Amy Gessu, mother of three and singer in her church choir favors singing and speaking to the baby to help them relax.  She recommends:

  • Chaldean moms hum and sing familiar songs you enjoy.
  • Mothers should use reassuring words in a soft, low voice.
  • Moms can make a tape recording of a dishwasher, washing machine, vacuum cleaner or clothes dryer to let your baby hear repeated swooshing sounds.
  • A fan or humidifier in the baby's room can sometimes do the trick, as can a radio tuned to the static between stations.
  • Soft music like classical, soft rock, country, or soft jazz music is best. No heavy metal, rap, or hard rock - it makes babies nervous.

Movement and how you hold your baby is what mother’s Nehla Garmo, Christina Eisho, and Dalia Daoud suggest.  They advise:

  • Chaldean moms to hold their baby facedown over their forearm with their head at your elbow and your thumb and fingers wrapped around his thigh.
  • Hold your baby seated in your hand with his back to your chest and your other hand across his chest, wrapping your thumb and fingers around his upper arm and gently sway.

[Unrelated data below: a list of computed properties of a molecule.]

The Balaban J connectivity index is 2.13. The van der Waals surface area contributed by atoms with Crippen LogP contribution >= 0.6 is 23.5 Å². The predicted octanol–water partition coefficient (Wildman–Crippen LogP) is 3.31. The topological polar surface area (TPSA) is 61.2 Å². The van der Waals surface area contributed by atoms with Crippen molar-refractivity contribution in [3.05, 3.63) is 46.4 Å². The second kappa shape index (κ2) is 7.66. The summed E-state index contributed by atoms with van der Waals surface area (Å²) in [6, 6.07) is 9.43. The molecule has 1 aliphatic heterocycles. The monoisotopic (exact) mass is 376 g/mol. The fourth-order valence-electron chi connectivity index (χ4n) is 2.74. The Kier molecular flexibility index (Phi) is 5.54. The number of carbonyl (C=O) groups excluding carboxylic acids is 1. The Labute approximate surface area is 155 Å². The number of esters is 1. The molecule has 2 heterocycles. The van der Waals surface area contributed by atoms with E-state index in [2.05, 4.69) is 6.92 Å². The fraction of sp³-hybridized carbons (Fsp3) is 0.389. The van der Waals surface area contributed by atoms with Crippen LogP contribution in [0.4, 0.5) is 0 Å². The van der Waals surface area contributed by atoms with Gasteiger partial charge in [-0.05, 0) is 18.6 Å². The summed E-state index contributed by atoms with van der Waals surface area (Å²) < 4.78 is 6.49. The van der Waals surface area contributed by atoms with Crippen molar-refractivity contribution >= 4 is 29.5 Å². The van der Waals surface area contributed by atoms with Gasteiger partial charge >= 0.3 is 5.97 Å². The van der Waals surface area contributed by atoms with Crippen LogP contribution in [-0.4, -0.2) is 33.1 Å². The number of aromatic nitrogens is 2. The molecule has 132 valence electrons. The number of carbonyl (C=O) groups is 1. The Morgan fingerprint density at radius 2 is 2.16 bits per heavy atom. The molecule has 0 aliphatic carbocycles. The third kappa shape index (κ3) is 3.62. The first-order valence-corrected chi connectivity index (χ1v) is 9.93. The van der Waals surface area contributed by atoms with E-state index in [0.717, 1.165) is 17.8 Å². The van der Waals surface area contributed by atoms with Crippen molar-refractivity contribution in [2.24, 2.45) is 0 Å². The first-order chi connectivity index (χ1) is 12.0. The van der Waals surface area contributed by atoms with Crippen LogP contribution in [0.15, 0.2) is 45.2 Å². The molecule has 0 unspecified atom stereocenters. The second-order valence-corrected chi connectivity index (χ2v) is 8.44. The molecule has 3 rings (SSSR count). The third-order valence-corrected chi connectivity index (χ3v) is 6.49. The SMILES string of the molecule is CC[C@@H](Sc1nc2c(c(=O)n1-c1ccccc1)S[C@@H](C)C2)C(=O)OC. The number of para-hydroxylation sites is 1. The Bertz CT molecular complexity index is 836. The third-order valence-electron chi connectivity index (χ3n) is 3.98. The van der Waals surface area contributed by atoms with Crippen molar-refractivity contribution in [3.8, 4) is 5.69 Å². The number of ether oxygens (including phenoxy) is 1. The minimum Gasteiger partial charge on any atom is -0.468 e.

• Holding the baby high over your shoulder so his stomach is being pressed into your shoulder bone and slowly bring them down to a firm hug.
  • Cradle your baby in your arms, holding him tummy-to-tummy tightly against you as you walk.
  • Swaying side to side or back and forth while standing up.
  • Rocking back and forth in a comfortable rocking chair.

Perhaps these tips will help keep your fussy bundle of joy sleeping through the night. If Chaldean mothers reading this article have other tips, please send them along to  info@chaldean.org.

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St. Thomas, MI USA

St. Thomas Chaldean Catholic Church
6900 Maple Rd.
West Bloomfield, MI 48322
Tel: (248) 788-2460
Fax: (248) 788-2153

Founding Pastor:
Rev. Hanna Cheikho

Current Pastor:
Rev. Frank Kalabat

Parochial Vicar:
Rev. Jirjis Abrahim

Rev. Emmanuel Rayes, Retired  


Rev. Frank Kalabat
 

Rev. Frank Kalabat was born in 1970 in San Diego, California and entered St. Francis Seminary of San Diego, California.  The admission to the Catholic seminary made him the first born U.S. Chaldean to enter an American seminary.  In 1992, Fr. Kalabat continued his studies at Sacred Heart Major Seminary in Detroit, Michigan.  In July 1995, shortly after graduation he was ordained as priest by His Excellency Bishop Ibrahim N. Ibrahim.